Excess body weight, physical activity, smoking, alcohol consumption and certain dietary factors are individually related to colorectal cancer (CRC) risk; however, little is known about their joint effects. The aim of this study was to develop a healthy lifestyle index (HLI) composed of five potentially modifiable lifestyle factors--healthy weight, physical activity, non-smoking, limited alcohol consumption and a healthy diet, and to explore the association of this index with CRC incidence using data collected within the European Prospective Investigation into Cancer and Nutrition (EPIC) cohort.In the EPIC cohort, a total of 347,237 men and women, 25- to 70-years old, provided dietary and lifestyle information at study baseline (1992 to 2000). Over a median follow-up time of 12 years, 3,759 incident CRC cases were identified. The association between a HLI and CRC risk was evaluated using Cox proportional hazards regression models and population attributable risks (PARs) have been calculated.After accounting for study centre, age, sex and education, compared with 0 or 1 healthy lifestyle factors, the hazard ratio (HR) for CRC was 0.87 (95% confidence interval (CI): 0.44 to 0.77) for two factors, 0.79 (95% CI: 0.70 to 0.89) for three factors, 0.66 (95% CI: 0.58 to 0.75) for four factors and 0.63 (95% CI: 0.54 to 0.74) for five factors; P-trend<0.0001. The associations were present for both colon and rectal cancers, HRs, 0.61 (95% CI: 0.50 to 0.74; P for trend<0.0001) for colon cancer and 0.68 (95% CI: 0.53 to 0.88; P-trend<0.0001) for rectal cancer, respectively (P-difference by cancer sub-site=0.10). Overall, 16% of the new CRC cases (22% in men and 11% in women) were attributable to not adhering to a combination of all five healthy lifestyle behaviours included in the index.Combined lifestyle factors are associated with a lower incidence of CRC in European populations characterized by western lifestyles. Prevention strategies considering complex targeting of multiple lifestyle factors may provide practical means for improved CRC prevention.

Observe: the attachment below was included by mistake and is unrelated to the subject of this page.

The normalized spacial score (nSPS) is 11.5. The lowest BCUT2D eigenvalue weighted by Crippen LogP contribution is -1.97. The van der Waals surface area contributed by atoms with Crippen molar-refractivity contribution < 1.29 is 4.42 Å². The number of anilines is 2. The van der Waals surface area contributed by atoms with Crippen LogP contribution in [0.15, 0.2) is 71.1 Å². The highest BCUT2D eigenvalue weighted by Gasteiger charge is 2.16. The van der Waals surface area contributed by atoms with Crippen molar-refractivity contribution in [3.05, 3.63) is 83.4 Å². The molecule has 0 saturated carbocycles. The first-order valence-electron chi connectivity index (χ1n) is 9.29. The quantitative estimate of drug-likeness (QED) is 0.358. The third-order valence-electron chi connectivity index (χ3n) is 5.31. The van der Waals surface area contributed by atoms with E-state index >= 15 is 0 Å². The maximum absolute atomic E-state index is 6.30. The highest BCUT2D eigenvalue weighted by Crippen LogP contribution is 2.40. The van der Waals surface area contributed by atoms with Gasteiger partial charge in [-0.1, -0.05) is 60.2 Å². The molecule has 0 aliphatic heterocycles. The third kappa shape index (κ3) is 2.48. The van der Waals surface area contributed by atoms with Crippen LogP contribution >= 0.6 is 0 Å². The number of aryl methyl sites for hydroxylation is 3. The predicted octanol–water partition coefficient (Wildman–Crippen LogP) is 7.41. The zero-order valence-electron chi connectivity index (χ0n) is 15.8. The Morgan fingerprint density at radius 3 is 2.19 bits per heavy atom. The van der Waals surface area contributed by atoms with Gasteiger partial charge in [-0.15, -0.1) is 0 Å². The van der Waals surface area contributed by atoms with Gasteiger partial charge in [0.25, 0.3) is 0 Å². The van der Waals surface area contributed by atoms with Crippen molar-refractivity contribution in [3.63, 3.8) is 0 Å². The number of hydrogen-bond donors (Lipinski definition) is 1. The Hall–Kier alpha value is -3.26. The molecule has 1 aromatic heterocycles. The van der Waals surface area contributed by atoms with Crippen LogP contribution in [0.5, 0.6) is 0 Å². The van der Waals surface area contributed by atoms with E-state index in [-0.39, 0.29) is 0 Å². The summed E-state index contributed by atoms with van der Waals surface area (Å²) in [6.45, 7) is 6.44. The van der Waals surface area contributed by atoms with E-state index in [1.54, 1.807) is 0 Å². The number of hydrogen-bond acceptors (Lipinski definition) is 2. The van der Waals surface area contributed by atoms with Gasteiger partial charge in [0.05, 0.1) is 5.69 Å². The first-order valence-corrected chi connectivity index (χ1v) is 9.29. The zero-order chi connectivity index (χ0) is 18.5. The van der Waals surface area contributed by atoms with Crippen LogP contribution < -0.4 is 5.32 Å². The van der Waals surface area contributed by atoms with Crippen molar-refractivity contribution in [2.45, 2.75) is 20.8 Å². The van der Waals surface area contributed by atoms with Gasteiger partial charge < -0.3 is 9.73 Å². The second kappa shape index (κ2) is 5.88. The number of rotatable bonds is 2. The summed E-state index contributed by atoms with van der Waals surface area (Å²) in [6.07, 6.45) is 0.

Tarallo S.,HuGeF Human Genetics Foundation Turin | Pardini B.,HuGeF Human Genetics Foundation Turin | Pardini B.,University of Turin | Mancuso G.,HuGeF Human Genetics Foundation Turin | And 8 more authors.
Mutagenesis | Year: 2014

MicroRNAs (miRNAs), a class of small non-coding RNAs, are fundamental for the post-transcriptional regulation of gene expression. Altered expression of miRNAs has been detected in cancers, not only in primary tissue but also in easily obtainable specimens like plasma and stools. miRNA expression is known to be modulated by diet (micro and macronutrients, phytochemicals) and possibly by other lifestyle factors; however, such influence has not yet been exhaustively explored in humans. In the present study, we analysed the expression levels of a panel of seven human miRNAs in plasma and stool samples of a group of 24 healthy individuals characterised by different dietary habits (eight vegans, eight vegetarians and eight subjects with omnivorous diet, all groups with similar age and sex distribution). The dual aim of the study was to identify possible differences in miRNA expression due to diet (or other lifestyle factors recorded from questionnaires) and to compare results in both types of specimens. miR-92a was differentially expressed in both plasma and stool samples and with the same trend, among the three groups with different diets (P = 0.0002 and P = 0.02, respectively, with expression levels of vegans>vegetarians>omnivores). miR-92a was also associated with low body mass index (P = 0.04 and P = 0.05, respectively) in both types of specimens, and with several dietary factors. Other analysed miRNAs (miR-16, miR-21, mir- 34a and miR-222) were associated with dietary and lifestyle factors, but not consistently in both stool and plasma. Our pilot study provides the first evidence of miRNA modulation by diet and other factors, that can be detected consistently in both plasma and stools samples. © The Author 2014.